- I first learned to drive in a cabover.
- Aahhhh yes, I spent many a day in these. Heck, it reminds me of the good old days when there were way less laws and regs.
- Cabovers weren’t necessary dangerously. That was all there was to drive at one time. They were legal and they got the job done. They were quite safe if they were driven with respect. Drivers didn’t worry about ‘head on’ collisions.
- Drove them back in 88′ when I started driving with Schneider National.
- I love the old KW100E. I’d give anything to have one now.
- Just love the old school classics. They have a special look.
At SMART TRUCKING, we’re also avid fans of the cabover truck. We like the way they roll.
Quirks and Perks of the Cabover
Visibility. The simple fact that these big rigs didn’t have a hood, created better visibility for the driver. There are fewer blind spots too. Cabovers had great visibility and they had the look of highway trucks, due to their sheer height.
Maneuverability. This style of old semi trucks are incredibly maneuverable. When backing in to loading docks and winding through heavy traffic, nothing can compare with a cabover truck!
The shortened wheelbase allows for this tight turning radius. For this reason, they are still popular in Europe, where the roadways are generally narrower, with tight clearances, and even more congested than in North America.
The Sleeper Bunk. To get in the sleeper bunk the driver of the rig must crawl through a hole. The trucker literally must stand up on the seat of the truck and crawl over the engine, which is positioned between the seats!
Anytime the driver wants anything from the bunk, the process is the same…. there is no reaching into the sleeper to grab something, when sitting in the driver’s seat! Highly inconvenient.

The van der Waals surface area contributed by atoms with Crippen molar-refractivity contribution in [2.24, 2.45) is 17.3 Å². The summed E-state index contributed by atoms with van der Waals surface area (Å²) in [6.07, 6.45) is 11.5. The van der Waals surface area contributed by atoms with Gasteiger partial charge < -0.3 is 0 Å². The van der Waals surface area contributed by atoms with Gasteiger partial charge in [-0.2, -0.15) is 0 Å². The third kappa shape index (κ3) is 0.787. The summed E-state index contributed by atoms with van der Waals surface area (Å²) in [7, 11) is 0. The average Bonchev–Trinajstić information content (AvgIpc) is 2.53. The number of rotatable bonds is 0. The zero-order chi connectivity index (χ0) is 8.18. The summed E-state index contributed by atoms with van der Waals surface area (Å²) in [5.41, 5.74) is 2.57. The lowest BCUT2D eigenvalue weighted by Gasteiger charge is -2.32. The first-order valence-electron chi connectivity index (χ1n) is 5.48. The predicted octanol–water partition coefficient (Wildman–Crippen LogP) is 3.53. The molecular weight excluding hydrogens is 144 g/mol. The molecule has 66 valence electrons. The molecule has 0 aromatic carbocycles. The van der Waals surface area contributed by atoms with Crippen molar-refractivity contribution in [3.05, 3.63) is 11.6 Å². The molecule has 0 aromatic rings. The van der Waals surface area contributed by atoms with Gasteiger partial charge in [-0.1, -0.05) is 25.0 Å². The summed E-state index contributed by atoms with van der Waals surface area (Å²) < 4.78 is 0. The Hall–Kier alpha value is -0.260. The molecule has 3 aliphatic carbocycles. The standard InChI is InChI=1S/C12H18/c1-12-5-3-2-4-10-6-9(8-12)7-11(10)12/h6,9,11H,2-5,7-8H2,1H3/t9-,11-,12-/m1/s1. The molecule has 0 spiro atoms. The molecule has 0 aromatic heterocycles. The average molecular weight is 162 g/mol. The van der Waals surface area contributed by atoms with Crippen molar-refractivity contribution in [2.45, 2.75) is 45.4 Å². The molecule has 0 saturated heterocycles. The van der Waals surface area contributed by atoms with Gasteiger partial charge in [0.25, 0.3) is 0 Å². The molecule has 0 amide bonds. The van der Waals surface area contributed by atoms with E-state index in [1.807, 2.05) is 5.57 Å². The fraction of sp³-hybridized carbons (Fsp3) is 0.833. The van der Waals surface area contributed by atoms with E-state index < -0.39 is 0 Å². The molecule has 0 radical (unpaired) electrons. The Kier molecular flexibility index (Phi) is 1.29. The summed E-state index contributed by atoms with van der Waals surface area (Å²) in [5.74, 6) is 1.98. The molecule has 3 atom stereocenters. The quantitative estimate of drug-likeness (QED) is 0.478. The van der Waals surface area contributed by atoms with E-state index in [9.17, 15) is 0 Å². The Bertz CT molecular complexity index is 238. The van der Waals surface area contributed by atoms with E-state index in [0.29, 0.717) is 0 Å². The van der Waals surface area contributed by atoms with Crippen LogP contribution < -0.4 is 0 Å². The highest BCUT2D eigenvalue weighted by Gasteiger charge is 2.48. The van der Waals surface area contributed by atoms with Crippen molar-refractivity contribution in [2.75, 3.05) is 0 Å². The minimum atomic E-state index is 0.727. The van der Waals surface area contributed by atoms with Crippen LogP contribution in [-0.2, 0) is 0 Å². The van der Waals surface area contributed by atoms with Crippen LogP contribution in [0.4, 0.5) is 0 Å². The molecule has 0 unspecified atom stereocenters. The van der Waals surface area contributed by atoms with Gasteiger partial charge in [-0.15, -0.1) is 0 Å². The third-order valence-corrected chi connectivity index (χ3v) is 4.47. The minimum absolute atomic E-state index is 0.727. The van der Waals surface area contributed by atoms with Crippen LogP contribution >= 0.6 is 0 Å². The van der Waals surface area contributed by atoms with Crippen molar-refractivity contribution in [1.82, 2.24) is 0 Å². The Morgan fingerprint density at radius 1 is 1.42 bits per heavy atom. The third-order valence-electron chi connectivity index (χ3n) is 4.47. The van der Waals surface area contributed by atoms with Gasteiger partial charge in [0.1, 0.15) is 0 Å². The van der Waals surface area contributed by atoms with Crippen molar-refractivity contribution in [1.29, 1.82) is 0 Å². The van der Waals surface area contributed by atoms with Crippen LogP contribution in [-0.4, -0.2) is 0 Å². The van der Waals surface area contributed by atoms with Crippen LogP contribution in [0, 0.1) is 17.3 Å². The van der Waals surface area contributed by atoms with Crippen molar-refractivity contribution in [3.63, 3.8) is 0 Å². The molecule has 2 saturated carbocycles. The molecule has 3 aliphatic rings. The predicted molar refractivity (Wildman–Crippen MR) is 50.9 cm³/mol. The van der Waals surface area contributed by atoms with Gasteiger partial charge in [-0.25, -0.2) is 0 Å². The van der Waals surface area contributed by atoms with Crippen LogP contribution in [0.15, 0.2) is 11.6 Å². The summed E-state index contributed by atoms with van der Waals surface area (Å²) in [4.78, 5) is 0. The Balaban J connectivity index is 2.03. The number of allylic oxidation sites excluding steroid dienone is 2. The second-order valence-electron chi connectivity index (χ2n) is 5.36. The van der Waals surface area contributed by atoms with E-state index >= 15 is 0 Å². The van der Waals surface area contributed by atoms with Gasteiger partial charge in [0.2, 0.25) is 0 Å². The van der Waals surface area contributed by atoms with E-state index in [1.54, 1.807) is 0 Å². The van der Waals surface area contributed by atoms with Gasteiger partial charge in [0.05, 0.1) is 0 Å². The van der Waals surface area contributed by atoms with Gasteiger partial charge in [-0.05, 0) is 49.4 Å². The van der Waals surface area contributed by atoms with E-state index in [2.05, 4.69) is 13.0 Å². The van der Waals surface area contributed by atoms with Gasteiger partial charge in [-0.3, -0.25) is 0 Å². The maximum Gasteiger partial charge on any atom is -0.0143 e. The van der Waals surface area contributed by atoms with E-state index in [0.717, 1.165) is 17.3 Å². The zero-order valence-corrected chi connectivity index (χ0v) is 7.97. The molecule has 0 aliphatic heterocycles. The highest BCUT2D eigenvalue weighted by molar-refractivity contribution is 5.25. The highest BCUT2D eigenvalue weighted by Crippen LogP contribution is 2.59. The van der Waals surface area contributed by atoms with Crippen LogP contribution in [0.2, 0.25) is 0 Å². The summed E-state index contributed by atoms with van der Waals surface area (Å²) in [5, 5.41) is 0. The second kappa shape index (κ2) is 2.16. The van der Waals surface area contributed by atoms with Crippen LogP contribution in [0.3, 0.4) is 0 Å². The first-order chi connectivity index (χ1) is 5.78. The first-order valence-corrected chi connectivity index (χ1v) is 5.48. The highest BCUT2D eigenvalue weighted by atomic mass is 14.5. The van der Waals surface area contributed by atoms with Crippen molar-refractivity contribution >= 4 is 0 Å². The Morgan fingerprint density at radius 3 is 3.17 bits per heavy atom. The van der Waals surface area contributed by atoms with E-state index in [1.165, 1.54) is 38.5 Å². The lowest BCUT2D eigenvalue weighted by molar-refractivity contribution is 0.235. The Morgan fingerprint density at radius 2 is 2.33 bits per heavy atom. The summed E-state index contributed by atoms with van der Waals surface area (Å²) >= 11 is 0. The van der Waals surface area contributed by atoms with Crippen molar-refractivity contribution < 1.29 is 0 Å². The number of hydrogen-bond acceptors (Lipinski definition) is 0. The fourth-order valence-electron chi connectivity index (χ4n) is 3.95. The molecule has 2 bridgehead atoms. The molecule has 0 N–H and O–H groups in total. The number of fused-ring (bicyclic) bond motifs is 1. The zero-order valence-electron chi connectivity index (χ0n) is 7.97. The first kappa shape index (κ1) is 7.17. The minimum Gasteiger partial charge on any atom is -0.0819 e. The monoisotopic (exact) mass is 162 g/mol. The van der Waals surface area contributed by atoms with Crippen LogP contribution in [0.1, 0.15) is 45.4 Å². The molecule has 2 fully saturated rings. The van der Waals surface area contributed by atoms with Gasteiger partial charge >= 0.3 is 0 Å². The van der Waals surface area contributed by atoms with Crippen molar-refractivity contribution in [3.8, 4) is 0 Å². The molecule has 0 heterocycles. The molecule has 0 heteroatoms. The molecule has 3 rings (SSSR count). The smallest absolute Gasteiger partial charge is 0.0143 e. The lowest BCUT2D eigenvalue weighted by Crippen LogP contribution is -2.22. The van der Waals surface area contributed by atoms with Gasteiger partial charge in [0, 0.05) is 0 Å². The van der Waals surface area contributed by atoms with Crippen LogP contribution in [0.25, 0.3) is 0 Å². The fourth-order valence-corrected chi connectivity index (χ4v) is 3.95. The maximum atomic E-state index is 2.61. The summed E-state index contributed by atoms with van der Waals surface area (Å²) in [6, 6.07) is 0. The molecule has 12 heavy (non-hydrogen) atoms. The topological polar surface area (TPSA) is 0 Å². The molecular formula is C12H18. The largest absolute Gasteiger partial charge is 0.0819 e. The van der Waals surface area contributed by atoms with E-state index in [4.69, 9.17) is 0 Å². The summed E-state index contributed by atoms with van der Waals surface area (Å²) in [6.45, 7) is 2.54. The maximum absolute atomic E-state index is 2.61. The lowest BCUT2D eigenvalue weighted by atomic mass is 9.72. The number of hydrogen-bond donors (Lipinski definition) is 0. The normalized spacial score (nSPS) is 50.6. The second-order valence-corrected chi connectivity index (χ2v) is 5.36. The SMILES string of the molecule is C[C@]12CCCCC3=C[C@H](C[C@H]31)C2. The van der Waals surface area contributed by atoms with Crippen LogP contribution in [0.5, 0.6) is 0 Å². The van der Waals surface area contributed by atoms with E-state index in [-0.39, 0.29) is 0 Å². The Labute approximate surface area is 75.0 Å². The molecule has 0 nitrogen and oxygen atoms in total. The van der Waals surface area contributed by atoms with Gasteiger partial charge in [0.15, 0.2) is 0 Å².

Comfort. Cabover trucks weren’t particularly comfortable, back in the early years. Many truckers complained that the ride was pretty rough, mostly due to the shortened wheelbase.
Comfort is a big issue especially for long haul trucking. When the truck manufacturers decided to increase driver comfort in these trucks, their price increased as well.
Their sales as a result, started to dwindle, as a conventional style rig was almost the same price as these flat nose trucks, and they were considerably more comfortable.
The early COE trucks were also very cold, as they weren’t well insulated. In fact they were as cold as hell!
Noisy. They were also louder than long hood rigs, as the driver was sitting right above the engine!
Maintenance and Repair A cabover is repaired by tilting the entire cab forward. This gives good access to the motor for maintenance and repair.
However, there was a downside that accompanied this accessibility…. when the cab was tipped, anything and everything in the truck and sleeper berth that wasn’t glued down, would fall onto the windshield of the truck!